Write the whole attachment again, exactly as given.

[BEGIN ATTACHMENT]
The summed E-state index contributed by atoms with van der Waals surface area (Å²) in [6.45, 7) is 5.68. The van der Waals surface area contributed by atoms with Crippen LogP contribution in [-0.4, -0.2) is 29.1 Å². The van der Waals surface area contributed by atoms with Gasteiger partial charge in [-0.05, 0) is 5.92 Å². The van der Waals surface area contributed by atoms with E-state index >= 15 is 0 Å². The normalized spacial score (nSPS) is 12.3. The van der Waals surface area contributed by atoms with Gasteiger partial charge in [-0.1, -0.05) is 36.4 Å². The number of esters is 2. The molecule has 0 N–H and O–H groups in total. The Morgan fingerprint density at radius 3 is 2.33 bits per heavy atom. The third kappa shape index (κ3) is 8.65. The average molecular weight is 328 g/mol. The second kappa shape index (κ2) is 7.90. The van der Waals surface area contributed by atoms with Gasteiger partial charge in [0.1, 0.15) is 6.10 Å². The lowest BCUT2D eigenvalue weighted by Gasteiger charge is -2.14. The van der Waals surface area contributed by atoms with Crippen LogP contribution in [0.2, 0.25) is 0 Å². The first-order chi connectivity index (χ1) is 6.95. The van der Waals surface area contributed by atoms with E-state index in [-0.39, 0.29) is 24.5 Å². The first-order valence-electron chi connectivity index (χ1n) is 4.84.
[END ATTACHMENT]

The summed E-state index contributed by atoms with van der Waals surface area (Å²) in [6.45, 7) is 5.68. The van der Waals surface area contributed by atoms with Crippen LogP contribution in [-0.4, -0.2) is 29.1 Å². The van der Waals surface area contributed by atoms with Gasteiger partial charge in [-0.05, 0) is 5.92 Å². The van der Waals surface area contributed by atoms with E-state index >= 15 is 0 Å². The normalized spacial score (nSPS) is 12.3. The van der Waals surface area contributed by atoms with Gasteiger partial charge in [-0.1, -0.05) is 36.4 Å². The number of esters is 2. The molecule has 0 N–H and O–H groups in total. The Morgan fingerprint density at radius 3 is 2.33 bits per heavy atom. The third kappa shape index (κ3) is 8.65. The average molecular weight is 328 g/mol. The second kappa shape index (κ2) is 7.90. The van der Waals surface area contributed by atoms with Gasteiger partial charge in [0.1, 0.15) is 6.10 Å². The lowest BCUT2D eigenvalue weighted by Gasteiger charge is -2.14. The van der Waals surface area contributed by atoms with Crippen LogP contribution in [0.2, 0.25) is 0 Å². The first-order chi connectivity index (χ1) is 6.95. The van der Waals surface area contributed by atoms with E-state index in [-0.39, 0.29) is 24.5 Å². The first-order valence-electron chi connectivity index (χ1n) is 4.84.